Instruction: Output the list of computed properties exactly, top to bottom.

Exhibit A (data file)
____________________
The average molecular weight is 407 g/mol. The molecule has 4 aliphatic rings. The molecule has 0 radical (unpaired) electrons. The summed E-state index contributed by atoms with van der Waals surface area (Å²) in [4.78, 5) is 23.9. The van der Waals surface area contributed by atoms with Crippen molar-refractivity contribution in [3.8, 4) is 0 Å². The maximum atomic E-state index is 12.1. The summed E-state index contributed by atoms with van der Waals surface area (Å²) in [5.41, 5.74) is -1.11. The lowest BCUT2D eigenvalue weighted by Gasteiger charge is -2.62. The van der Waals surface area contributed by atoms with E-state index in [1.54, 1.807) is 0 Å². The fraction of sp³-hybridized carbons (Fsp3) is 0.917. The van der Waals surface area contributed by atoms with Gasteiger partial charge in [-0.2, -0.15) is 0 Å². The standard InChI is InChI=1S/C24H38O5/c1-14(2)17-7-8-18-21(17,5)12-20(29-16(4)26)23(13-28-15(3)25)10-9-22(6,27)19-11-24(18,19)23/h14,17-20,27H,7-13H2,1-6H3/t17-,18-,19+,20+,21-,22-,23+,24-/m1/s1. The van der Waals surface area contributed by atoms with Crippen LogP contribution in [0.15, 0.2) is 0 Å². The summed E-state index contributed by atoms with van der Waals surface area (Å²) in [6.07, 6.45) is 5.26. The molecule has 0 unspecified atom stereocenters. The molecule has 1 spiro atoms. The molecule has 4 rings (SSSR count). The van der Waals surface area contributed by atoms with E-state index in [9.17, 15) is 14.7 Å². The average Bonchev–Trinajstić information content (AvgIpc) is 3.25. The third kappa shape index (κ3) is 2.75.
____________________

The average molecular weight is 407 g/mol. The molecule has 4 aliphatic rings. The molecule has 0 radical (unpaired) electrons. The summed E-state index contributed by atoms with van der Waals surface area (Å²) in [4.78, 5) is 23.9. The van der Waals surface area contributed by atoms with Crippen molar-refractivity contribution in [3.8, 4) is 0 Å². The maximum atomic E-state index is 12.1. The summed E-state index contributed by atoms with van der Waals surface area (Å²) in [5.41, 5.74) is -1.11. The lowest BCUT2D eigenvalue weighted by Gasteiger charge is -2.62. The van der Waals surface area contributed by atoms with E-state index in [1.54, 1.807) is 0 Å². The fraction of sp³-hybridized carbons (Fsp3) is 0.917. The van der Waals surface area contributed by atoms with Gasteiger partial charge in [-0.2, -0.15) is 0 Å². The standard InChI is InChI=1S/C24H38O5/c1-14(2)17-7-8-18-21(17,5)12-20(29-16(4)26)23(13-28-15(3)25)10-9-22(6,27)19-11-24(18,19)23/h14,17-20,27H,7-13H2,1-6H3/t17-,18-,19+,20+,21-,22-,23+,24-/m1/s1. The van der Waals surface area contributed by atoms with Crippen LogP contribution in [0.15, 0.2) is 0 Å². The summed E-state index contributed by atoms with van der Waals surface area (Å²) in [6.07, 6.45) is 5.26. The molecule has 0 unspecified atom stereocenters. The molecule has 1 spiro atoms. The molecule has 4 rings (SSSR count). The van der Waals surface area contributed by atoms with E-state index in [9.17, 15) is 14.7 Å². The average Bonchev–Trinajstić information content (AvgIpc) is 3.25. The third kappa shape index (κ3) is 2.75.